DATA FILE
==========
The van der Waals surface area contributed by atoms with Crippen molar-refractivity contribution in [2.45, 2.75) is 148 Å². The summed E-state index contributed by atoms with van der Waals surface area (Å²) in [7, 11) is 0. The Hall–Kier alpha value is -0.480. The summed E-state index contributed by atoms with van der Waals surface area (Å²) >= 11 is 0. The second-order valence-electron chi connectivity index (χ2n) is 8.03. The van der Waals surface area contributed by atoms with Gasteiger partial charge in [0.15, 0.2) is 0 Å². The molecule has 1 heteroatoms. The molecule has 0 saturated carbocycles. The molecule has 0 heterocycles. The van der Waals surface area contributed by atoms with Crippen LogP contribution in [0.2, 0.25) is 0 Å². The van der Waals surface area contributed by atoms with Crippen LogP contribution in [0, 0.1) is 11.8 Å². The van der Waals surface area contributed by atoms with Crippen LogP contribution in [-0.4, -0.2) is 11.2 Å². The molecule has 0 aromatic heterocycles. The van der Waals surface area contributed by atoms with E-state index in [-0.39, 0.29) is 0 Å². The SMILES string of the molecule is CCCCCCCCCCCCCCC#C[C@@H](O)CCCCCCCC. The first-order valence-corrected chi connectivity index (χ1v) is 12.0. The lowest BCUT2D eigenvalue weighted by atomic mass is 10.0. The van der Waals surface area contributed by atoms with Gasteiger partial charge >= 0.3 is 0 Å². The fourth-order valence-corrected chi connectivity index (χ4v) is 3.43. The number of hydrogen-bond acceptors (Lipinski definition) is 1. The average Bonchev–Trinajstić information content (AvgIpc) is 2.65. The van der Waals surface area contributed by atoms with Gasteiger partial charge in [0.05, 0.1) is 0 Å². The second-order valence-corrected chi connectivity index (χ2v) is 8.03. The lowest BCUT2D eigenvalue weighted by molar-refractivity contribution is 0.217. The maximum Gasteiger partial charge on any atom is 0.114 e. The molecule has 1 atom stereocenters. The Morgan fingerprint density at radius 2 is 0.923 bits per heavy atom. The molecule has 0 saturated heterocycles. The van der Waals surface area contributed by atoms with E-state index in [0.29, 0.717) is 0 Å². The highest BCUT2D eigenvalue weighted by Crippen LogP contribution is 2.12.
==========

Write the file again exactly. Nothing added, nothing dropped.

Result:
The van der Waals surface area contributed by atoms with Crippen molar-refractivity contribution in [2.45, 2.75) is 148 Å². The summed E-state index contributed by atoms with van der Waals surface area (Å²) in [7, 11) is 0. The Hall–Kier alpha value is -0.480. The summed E-state index contributed by atoms with van der Waals surface area (Å²) >= 11 is 0. The second-order valence-electron chi connectivity index (χ2n) is 8.03. The van der Waals surface area contributed by atoms with Gasteiger partial charge in [0.15, 0.2) is 0 Å². The molecule has 1 heteroatoms. The molecule has 0 saturated carbocycles. The molecule has 0 heterocycles. The van der Waals surface area contributed by atoms with Crippen LogP contribution in [0.2, 0.25) is 0 Å². The van der Waals surface area contributed by atoms with Crippen LogP contribution in [0, 0.1) is 11.8 Å². The van der Waals surface area contributed by atoms with Crippen LogP contribution in [-0.4, -0.2) is 11.2 Å². The molecule has 0 aromatic heterocycles. The van der Waals surface area contributed by atoms with E-state index in [-0.39, 0.29) is 0 Å². The SMILES string of the molecule is CCCCCCCCCCCCCCC#C[C@@H](O)CCCCCCCC. The first-order valence-corrected chi connectivity index (χ1v) is 12.0. The lowest BCUT2D eigenvalue weighted by atomic mass is 10.0. The van der Waals surface area contributed by atoms with Gasteiger partial charge >= 0.3 is 0 Å². The fourth-order valence-corrected chi connectivity index (χ4v) is 3.43. The number of hydrogen-bond acceptors (Lipinski definition) is 1. The average Bonchev–Trinajstić information content (AvgIpc) is 2.65. The van der Waals surface area contributed by atoms with Gasteiger partial charge in [0.05, 0.1) is 0 Å². The second-order valence-corrected chi connectivity index (χ2v) is 8.03. The lowest BCUT2D eigenvalue weighted by molar-refractivity contribution is 0.217. The maximum Gasteiger partial charge on any atom is 0.114 e. The molecule has 1 atom stereocenters. The Morgan fingerprint density at radius 2 is 0.923 bits per heavy atom. The molecule has 0 saturated heterocycles. The van der Waals surface area contributed by atoms with E-state index in [0.29, 0.717) is 0 Å². The highest BCUT2D eigenvalue weighted by Crippen LogP contribution is 2.12.